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Open-endedness in Slovenia
by W. J. Keith

John Metcalf is the son of an English Methodist minister who spent a lifetime preaching the Word; Metcalf himself, in a classic case of generational revolt, shed religious concerns early, yet clearly inherited from his father a passion for the now-secularized, lower-case word. This observation may smack of "amateur psychology," but it can serve, I think, as a viable and meaningful literary-critical myth (in the best sense of that much-abused term). For Metcalf, words (up to and including the least conspicuous article), their order, positioning, rhythm, interrelations, are invariably crucial to his effect. So are paragraphing, the use of italics, and punctuation (he lays emphasis on the semi-colon, which is why I inserted one¨correctly, I trust¨in my opening sentence).
When he emigrated to Canada, however, and began to establish his niche in the Canadian literary world towards the end of the 1960s, he experienced severe culture-shock. He found a growing and obsessive preoccupation with themes, nationalist themes in particular, and a corresponding neglect of verbal elegance and sensitivity. Few writers or critics seemed to realize that a very bad book can be written on a very important theme.
This circumstance had two significant effects on his own career. First, it led to emphasize style rather than subject-matter both in his own fiction and in the writers he subsequently encouraged and published. Second (a more significant factor here), he tended to write novels, novellas, and short stories about writers with similar stylistic concerns, and to present them against an increasingly bizarre, culturally hostile, and (let's admit it) disturbingly Canadian background. These include Jim Haine, the irascible and dedicated translator in the much-anthologized "Gentle as Flowers Make the stones" from The Teeth of My Father (1975); James Wells, the central figure in General Ludd (1980); and now Robert Forde, first met in "Travelling Northward", the concluding story in Adult Entertainment (1986), whose story is now continued at novella length. (Metcalf aficionados should be warned, however, that this story originally appeared in a special Metcalf issue of the New Quarterly in 1996.)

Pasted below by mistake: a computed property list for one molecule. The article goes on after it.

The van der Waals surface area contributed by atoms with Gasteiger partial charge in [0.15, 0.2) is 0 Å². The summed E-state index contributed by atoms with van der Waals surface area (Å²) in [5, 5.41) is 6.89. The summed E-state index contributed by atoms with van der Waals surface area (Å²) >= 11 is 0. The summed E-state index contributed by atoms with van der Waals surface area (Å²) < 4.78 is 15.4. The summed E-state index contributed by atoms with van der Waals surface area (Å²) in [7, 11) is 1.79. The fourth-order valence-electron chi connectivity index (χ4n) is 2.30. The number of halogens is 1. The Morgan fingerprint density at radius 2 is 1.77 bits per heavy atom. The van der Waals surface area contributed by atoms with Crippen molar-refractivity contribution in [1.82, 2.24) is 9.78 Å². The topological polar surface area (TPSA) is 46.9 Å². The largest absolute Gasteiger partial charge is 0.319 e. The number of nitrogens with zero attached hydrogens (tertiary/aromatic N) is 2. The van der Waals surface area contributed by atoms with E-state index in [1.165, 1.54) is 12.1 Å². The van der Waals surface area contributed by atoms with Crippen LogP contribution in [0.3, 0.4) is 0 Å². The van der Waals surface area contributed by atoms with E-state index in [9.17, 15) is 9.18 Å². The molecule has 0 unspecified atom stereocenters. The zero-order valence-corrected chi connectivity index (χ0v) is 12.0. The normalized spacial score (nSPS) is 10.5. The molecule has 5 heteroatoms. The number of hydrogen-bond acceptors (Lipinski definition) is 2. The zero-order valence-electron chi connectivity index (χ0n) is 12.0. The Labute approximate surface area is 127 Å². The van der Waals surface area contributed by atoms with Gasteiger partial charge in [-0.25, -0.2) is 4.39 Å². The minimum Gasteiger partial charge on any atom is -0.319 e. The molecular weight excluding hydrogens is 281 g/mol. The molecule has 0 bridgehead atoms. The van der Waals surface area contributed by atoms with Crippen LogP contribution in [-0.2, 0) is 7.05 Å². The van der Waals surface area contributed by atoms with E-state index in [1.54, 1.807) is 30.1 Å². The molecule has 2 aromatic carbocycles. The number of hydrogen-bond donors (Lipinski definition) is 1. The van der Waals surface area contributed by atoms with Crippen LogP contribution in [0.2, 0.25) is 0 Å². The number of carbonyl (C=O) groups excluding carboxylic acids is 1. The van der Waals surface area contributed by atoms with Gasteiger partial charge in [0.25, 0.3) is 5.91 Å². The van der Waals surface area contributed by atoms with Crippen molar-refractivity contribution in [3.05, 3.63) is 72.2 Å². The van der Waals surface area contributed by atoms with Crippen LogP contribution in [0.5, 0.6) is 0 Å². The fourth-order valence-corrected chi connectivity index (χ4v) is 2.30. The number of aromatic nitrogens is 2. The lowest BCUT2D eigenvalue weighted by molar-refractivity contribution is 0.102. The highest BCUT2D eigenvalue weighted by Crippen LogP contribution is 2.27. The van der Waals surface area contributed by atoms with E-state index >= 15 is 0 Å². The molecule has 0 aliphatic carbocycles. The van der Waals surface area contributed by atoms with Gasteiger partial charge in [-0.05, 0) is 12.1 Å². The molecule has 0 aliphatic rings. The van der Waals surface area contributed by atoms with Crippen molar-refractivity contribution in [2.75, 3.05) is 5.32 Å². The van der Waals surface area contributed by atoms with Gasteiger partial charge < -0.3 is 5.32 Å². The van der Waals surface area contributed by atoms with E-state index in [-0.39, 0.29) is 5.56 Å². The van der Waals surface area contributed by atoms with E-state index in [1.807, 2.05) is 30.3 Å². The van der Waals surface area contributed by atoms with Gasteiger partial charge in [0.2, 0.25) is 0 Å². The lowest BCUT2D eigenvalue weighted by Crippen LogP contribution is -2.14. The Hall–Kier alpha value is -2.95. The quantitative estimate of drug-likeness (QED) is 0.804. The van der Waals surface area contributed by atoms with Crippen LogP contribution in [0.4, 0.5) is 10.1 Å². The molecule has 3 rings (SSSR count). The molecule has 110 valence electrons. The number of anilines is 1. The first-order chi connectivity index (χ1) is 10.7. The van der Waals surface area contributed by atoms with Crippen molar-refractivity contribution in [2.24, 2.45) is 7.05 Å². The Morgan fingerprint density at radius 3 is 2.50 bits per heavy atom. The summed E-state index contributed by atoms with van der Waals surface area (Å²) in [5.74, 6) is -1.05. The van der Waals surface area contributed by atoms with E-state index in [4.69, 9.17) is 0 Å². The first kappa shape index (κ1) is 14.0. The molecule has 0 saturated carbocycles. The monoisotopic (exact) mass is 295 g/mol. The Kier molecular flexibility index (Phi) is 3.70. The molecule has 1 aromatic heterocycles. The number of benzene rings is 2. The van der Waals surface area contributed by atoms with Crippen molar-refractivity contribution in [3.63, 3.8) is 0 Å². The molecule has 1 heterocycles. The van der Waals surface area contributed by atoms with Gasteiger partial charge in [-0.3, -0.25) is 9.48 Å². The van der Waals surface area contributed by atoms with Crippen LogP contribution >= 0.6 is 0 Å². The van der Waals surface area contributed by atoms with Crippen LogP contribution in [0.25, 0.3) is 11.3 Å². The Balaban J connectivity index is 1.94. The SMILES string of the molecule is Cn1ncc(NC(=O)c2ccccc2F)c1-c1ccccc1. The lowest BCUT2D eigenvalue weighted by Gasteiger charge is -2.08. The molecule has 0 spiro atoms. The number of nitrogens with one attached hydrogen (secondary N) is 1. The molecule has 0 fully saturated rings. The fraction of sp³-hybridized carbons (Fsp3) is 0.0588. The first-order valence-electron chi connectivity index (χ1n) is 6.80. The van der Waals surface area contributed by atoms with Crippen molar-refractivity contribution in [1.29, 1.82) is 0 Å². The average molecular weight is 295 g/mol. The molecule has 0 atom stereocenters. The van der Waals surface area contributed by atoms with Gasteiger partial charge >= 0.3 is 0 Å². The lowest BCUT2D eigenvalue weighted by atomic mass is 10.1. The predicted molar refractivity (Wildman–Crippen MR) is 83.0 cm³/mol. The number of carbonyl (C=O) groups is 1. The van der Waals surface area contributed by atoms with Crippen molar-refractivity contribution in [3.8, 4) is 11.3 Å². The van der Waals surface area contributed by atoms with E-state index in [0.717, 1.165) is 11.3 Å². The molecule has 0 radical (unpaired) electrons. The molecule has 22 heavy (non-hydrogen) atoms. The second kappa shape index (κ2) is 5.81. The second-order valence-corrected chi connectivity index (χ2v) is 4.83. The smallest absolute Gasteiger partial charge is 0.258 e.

Nothing much happens in Forde Abroad. Just as, in "Travelling Northward", Forde merely gives a reading to a talentless literary group in northern Ontario, so here he travels to Slovenia for a dreary conference devoted to Canadian culture, where jargon-ridden academics pontificate on "the materiality of the signifier." He meets a weird collection of intellectuals, observes political and literary rackets at work, and then sets off on the journey home. The novella ends when the conference ends, but in the meantime he has experienced a bombardment of images, feelings, impressions, and even physical symptoms, that are recorded with a stylistic vividness that suggests (pardon the phrase) "Virtual Reality." An ideal Metcalf reader must delight in savouring his deft phrasing and cumulative rhythms, possess a highly developed sense of humour, and register no fears about political correctness. What is said takes a decided second place to how it is said.